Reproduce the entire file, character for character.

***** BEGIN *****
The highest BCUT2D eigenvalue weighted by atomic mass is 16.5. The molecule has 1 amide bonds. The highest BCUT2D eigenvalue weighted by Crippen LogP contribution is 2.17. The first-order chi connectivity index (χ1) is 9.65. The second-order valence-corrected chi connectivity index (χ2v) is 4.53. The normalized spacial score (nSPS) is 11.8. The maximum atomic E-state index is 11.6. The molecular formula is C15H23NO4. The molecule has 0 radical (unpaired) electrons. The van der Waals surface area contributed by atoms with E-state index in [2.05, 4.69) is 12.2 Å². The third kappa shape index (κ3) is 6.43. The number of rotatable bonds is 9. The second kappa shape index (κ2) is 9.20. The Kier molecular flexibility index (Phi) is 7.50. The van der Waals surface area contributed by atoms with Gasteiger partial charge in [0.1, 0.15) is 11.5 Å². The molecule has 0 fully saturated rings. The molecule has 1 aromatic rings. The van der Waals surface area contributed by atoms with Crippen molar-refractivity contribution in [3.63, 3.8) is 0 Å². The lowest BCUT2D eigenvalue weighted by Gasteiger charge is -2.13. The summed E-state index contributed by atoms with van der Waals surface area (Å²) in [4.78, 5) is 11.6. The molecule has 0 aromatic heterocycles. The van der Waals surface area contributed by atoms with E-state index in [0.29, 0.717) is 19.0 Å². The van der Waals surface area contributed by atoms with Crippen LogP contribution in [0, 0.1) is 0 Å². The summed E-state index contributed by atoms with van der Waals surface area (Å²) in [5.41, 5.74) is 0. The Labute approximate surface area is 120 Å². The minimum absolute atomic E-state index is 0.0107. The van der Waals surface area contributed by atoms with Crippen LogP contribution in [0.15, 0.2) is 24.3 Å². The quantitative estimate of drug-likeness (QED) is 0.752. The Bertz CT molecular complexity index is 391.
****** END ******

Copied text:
The highest BCUT2D eigenvalue weighted by atomic mass is 16.5. The molecule has 1 amide bonds. The highest BCUT2D eigenvalue weighted by Crippen LogP contribution is 2.17. The first-order chi connectivity index (χ1) is 9.65. The second-order valence-corrected chi connectivity index (χ2v) is 4.53. The normalized spacial score (nSPS) is 11.8. The maximum atomic E-state index is 11.6. The molecular formula is C15H23NO4. The molecule has 0 radical (unpaired) electrons. The van der Waals surface area contributed by atoms with E-state index in [2.05, 4.69) is 12.2 Å². The third kappa shape index (κ3) is 6.43. The number of rotatable bonds is 9. The second kappa shape index (κ2) is 9.20. The Kier molecular flexibility index (Phi) is 7.50. The van der Waals surface area contributed by atoms with Gasteiger partial charge in [0.1, 0.15) is 11.5 Å². The molecule has 0 fully saturated rings. The molecule has 1 aromatic rings. The van der Waals surface area contributed by atoms with Crippen molar-refractivity contribution in [3.63, 3.8) is 0 Å². The lowest BCUT2D eigenvalue weighted by Gasteiger charge is -2.13. The summed E-state index contributed by atoms with van der Waals surface area (Å²) in [4.78, 5) is 11.6. The molecule has 0 aromatic heterocycles. The van der Waals surface area contributed by atoms with E-state index in [0.29, 0.717) is 19.0 Å². The van der Waals surface area contributed by atoms with Crippen LogP contribution in [0, 0.1) is 0 Å². The summed E-state index contributed by atoms with van der Waals surface area (Å²) in [5.41, 5.74) is 0. The Labute approximate surface area is 120 Å². The minimum absolute atomic E-state index is 0.0107. The van der Waals surface area contributed by atoms with Crippen LogP contribution in [0.15, 0.2) is 24.3 Å². The quantitative estimate of drug-likeness (QED) is 0.752. The Bertz CT molecular complexity index is 391.